National Geographic reports, “[Nodosaur] this 110 million-year-old, armored plant-eater is the best preserved fossil of its kind ever found.”
Crayola has a new blue, thanks to OSU scientists.
In Computerworld recently, “The cobots are coming. Is your IT team ready?”
What is a cobot? It’s a collaborative robot. According to robots.com, “The collaborative application of robotics enables humans and robots to safely and effectively work together in an uncaged environment, with no risk of injuries/damages.”
While the term collaborative robot has been around since at least the 1990’s, the shortened term cobot may have first appeared in the Wall Street Journal in 2000. But with robotics as an industry really starting to take off now, the term cobot feels NEWWorthy.
Science Daily reports on “How atmospheric waves radiate out of hurricanes…The waves, known as atmospheric gravity waves, are produced by strong thunderstorms near the eye and radiate outward in expanding spirals.”
Researchers now hope to monitor hurricane and typhoon wind speed from long distance with barometers and anemometers. It is possible that this could improve future forecasts.
Recently, President Trump suggested that his lawyers would provide a certificate stating that he has no business ties to Russia. Now his lawyers have provided the letter, but one has to wonder if this is simply a shell [company] game.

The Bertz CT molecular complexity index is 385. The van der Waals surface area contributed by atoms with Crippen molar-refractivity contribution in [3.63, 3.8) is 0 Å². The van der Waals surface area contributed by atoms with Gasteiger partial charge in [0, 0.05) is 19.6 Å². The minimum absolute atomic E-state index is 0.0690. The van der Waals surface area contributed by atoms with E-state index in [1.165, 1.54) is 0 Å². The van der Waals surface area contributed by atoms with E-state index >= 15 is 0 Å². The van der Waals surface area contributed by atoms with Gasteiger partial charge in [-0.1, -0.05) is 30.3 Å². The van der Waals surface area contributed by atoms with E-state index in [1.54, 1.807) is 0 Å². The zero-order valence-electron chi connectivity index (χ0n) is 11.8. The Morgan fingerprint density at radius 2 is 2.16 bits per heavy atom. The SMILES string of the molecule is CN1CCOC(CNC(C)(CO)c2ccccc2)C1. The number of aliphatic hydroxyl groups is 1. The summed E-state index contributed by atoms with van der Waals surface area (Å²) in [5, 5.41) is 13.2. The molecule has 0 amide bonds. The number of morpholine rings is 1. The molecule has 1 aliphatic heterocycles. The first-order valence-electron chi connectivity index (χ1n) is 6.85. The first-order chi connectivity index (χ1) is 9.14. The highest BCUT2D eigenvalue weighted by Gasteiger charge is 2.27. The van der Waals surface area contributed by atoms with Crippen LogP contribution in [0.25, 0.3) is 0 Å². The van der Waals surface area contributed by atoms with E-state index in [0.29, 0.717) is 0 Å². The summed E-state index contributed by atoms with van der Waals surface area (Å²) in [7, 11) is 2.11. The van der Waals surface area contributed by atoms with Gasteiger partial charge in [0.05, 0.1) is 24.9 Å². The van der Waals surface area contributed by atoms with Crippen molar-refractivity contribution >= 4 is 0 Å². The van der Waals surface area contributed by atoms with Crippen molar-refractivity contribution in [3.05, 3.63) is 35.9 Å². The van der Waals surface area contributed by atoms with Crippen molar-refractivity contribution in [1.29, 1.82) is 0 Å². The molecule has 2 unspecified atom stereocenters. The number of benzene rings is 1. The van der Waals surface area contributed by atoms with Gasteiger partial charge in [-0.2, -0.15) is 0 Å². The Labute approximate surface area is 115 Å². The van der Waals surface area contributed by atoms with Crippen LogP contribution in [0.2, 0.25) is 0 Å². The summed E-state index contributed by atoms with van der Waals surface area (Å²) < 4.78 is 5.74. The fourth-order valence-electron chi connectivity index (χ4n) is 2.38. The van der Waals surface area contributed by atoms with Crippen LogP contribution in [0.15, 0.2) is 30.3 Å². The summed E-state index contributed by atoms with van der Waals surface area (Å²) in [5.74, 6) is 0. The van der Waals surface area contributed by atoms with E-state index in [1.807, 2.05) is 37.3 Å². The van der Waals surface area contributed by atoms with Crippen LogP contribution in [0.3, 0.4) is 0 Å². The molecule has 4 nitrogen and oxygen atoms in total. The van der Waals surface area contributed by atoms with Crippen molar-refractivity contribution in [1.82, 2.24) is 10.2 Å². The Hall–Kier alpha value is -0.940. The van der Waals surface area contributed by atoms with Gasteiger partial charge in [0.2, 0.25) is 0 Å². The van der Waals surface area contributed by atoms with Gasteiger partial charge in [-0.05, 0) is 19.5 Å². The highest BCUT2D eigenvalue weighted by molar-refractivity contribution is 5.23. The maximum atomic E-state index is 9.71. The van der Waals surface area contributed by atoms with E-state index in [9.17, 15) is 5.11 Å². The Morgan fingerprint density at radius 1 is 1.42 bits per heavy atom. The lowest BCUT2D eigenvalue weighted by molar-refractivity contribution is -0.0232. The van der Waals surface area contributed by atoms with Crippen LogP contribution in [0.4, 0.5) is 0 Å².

As I understand it — NOTE: I am not an accountant, so I could be wrong — a person might not (or does not) include shell company income on their tax return. The law firm also says “Trump’s last 10 years of tax returns do not reveal ‘any income of any type from Russian sources’ with some exceptions…” What are the exceptions and how many are there? Previous reports indicate that Trump did make income from the 2013 Miss Universe Pageant and $95 million from the sale of a home to a Russian billionaire.
You might ask, what shell companies are owned by President Trump? Well, it’s not that easy to determine who owns a shell company or what shell companies they own. But Huffington Post reported back in March 2017, “Two Trump [shell] Companies Discovered in Cyprus, Russian Off-Shore Banking Haven“.
Regarding the certificate or letter from Trump’s lawyers, it may be telling that the President’s lawyers “Morgan Lewis” claim on their own website that they were the “Russia Law Firm of the Year.” Also, there was the Panama Papers report last year which discovered a $2 billion trail that “leads to Vladimir Putin.” That had to do with shell companies too.
Who knows what, if any, shell game President Trump might be playing. He and his administration seem to keep us all guessing as to what will happen next. There are all kinds of shell games, like the one below.
Golf clubs can be NEWWorthy too. Cobra Puma Golf looked to NASA problem-solving in its development of the first golf club with a zero center of gravity.
The world’s first nanocar (molecular car) race was held recently in France.